Fringe Festival experience was even better than Day 1. The three shows I saw ranged from the sublime to the ridiculous. The ridiculous (and I mean that as a compliment) took the form of Disney Dethroned and Those Were the Days. But first, the sublime: Twisted Apples by Nautilus Music-Theater. What other words can I use to describe this original piece of musical theater/opera/"music-theater?" Breath-taking. Heart-wrenching. Quietly powerful. Beautiful. The best thing I've seen at the Fringe so far, and I have a hard time imagining that anything else I see this week will move me more.
Twisted Apples is a companion piece to Nautilus' 2010 Fringe entry, Untold Lies, and one of three planned one-act operas that will eventually form a three-act opera. The piece is based on several stories from Sherwood Anderson's 1919 short story cycle Winesburg, Ohio. The narrator is a young man named George Willard, reminiscing about growing up in a small town in Ohio with his parents Tom and Elizabeth, owners of a small hotel. As a young girl, Elizabeth had dreams of an exciting life. But when she saw that all the other girls were marrying, she decided she should get married too. And Tom happened to be there at the right time. She became tied down to her family and the hotel, and never lived the life she dreamed of. In contrast to Elizabeth's open, creative, imaginative spirit, Tom is a serious businessman who wants his son to follow in his footsteps. Therein lies the conflict of the piece. Elizabeth, who suffers from a mysterious illness, senses that her life is ending and she'll never get the chance to live as she dreamed of. More than anything, she wants her son to continue to dream and live as she no longer can.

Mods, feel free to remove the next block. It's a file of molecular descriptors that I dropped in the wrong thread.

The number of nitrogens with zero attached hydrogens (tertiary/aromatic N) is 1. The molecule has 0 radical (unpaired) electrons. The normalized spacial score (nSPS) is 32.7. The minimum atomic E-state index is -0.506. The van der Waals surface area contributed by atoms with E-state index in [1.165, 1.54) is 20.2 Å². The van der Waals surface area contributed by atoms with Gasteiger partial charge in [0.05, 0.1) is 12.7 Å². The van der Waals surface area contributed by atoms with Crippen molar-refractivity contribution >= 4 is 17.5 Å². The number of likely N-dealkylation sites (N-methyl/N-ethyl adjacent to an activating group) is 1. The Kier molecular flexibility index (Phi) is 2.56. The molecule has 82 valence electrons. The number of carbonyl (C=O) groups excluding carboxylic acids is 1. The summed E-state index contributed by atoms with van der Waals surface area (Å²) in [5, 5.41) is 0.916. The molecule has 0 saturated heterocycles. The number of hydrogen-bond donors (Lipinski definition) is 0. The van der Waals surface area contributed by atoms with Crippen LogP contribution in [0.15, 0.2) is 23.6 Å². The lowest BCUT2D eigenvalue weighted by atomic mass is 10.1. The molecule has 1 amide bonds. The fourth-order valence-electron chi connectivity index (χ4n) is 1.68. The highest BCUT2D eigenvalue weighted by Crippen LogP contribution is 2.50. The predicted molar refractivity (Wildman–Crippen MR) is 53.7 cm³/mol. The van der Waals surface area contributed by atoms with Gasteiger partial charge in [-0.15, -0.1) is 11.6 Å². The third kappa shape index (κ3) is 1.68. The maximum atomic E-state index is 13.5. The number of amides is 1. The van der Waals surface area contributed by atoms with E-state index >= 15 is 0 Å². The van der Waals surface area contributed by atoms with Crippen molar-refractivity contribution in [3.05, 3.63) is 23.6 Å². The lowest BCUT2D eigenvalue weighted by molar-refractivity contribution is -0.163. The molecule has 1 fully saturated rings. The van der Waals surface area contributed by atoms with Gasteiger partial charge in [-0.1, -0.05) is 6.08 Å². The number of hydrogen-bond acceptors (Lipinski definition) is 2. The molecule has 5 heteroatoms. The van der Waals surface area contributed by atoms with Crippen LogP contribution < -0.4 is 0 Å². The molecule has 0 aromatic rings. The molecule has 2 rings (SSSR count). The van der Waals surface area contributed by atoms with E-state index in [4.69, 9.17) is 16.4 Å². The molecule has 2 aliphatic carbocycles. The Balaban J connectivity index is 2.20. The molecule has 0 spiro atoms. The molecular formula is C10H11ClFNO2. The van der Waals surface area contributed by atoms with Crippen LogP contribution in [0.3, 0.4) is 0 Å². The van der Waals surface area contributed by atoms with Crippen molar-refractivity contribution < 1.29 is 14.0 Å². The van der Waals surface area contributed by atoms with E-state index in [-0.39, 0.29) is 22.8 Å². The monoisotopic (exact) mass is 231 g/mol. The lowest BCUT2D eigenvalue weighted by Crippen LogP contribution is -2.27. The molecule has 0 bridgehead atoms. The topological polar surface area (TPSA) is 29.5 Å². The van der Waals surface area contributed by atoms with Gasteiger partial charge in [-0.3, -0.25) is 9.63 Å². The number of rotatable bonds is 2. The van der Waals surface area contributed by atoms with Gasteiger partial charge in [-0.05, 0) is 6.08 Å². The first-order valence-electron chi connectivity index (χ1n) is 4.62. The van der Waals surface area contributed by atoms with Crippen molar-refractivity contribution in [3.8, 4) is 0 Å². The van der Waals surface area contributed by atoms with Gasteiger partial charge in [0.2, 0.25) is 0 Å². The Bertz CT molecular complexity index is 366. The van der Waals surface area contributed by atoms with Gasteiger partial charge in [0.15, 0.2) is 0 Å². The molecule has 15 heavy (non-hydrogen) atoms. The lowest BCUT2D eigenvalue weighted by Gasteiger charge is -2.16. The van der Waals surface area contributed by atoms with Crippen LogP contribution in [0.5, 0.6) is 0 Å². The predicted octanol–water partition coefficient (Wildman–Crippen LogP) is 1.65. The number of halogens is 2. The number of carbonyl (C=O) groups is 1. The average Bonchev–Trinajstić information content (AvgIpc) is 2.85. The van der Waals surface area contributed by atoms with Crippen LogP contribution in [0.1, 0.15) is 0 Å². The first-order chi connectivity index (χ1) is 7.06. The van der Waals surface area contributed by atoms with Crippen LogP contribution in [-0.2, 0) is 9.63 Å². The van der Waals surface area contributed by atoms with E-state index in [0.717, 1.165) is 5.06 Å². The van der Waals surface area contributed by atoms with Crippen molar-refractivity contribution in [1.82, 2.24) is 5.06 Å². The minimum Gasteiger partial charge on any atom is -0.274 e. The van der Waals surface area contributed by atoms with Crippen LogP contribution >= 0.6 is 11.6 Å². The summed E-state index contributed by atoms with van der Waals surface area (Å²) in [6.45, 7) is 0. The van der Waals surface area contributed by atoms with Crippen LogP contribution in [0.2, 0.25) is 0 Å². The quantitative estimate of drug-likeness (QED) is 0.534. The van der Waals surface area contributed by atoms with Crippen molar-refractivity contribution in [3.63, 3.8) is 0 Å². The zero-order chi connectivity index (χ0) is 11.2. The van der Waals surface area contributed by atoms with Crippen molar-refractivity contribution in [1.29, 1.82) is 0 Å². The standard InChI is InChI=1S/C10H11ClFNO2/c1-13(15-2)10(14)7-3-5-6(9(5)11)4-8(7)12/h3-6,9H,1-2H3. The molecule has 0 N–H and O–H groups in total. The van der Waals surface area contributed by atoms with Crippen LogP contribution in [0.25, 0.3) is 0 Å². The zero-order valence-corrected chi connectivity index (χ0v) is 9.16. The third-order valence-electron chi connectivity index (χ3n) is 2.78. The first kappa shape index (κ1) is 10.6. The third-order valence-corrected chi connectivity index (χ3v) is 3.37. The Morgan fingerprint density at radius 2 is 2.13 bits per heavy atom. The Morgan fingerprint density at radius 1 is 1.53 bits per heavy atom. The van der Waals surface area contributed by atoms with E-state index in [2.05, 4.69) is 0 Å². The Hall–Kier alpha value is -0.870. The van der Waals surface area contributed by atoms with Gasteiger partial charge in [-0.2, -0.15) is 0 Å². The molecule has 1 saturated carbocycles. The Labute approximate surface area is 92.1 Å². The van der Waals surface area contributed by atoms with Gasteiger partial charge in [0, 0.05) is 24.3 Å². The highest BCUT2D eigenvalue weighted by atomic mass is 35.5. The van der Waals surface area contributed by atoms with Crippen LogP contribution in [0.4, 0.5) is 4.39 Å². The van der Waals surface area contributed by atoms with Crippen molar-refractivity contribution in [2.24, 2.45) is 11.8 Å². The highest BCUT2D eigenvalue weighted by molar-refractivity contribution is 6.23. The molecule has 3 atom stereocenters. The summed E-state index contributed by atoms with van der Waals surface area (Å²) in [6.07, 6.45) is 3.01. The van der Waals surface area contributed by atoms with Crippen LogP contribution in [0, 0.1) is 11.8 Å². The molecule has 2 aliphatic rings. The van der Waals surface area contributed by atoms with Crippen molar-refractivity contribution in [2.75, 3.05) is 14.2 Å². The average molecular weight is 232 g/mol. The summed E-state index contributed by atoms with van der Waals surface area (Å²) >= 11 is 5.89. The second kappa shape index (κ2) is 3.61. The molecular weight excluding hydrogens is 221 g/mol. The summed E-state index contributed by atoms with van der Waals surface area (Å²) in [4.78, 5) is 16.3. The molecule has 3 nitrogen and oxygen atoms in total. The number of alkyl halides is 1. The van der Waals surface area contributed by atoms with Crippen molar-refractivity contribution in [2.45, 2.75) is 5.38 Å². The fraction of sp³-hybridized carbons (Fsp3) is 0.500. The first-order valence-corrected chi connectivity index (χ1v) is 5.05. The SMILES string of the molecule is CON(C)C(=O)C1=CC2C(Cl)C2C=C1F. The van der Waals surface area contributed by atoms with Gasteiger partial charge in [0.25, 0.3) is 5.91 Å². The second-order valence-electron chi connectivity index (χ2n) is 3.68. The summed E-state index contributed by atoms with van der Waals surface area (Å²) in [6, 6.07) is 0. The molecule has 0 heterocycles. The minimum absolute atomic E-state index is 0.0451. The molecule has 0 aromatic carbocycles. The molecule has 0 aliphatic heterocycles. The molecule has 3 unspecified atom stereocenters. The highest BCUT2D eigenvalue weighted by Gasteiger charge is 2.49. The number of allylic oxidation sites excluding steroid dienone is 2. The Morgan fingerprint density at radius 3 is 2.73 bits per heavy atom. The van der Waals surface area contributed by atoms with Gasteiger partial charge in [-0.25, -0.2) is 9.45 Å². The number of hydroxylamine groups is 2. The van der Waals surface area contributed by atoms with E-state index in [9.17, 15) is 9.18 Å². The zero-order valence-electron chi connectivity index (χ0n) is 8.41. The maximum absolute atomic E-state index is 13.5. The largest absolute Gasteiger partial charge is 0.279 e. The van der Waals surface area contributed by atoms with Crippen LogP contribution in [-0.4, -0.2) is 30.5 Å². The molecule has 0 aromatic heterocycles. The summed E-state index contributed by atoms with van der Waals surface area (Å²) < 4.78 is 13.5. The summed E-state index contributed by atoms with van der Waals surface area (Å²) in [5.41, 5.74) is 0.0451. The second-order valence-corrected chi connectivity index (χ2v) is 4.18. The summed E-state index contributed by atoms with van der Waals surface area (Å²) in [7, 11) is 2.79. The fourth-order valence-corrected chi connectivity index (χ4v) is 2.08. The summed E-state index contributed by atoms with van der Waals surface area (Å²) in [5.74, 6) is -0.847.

As Elizabeth, Norah Long (whom I've seen in numerous shows around town) gives a gut-wrenching performance. She conveys Elizabeth's frailty with a slight catch, almost wheeze, on the intake of breath, and the trembling of her hands, but there's nothing frail about her voice. Powerful and beautiful, it fills the intimate space at Theatre in the Round. Gary Briggle is an equal match for her as her husband Tom, and her doctor, Doc Reefy. Elizabeth and Doc Reefy discover they are kindred spirits, and share a beautiful duet. His knuckles remind her of the twisted apples left on the trees after the harvest, and he shares that when he needed to pray, he invented gods to pray to. And now he realizes that she prays to the same gods. Joshua Hinck rounds out the cast as George, with an effortless voice.
The music in this piece is amazing. Jim Payne wrote the libretto and Robert Elhai wrote the gorgeous music. Jerry Rubino on piano leads the fabulous four-piece orchestra (viola/violin, accordion, and clarinet - which is always a thrill for me to hear because I used to play the clarinet, and hearing one in the theater always makes me wish I still did!).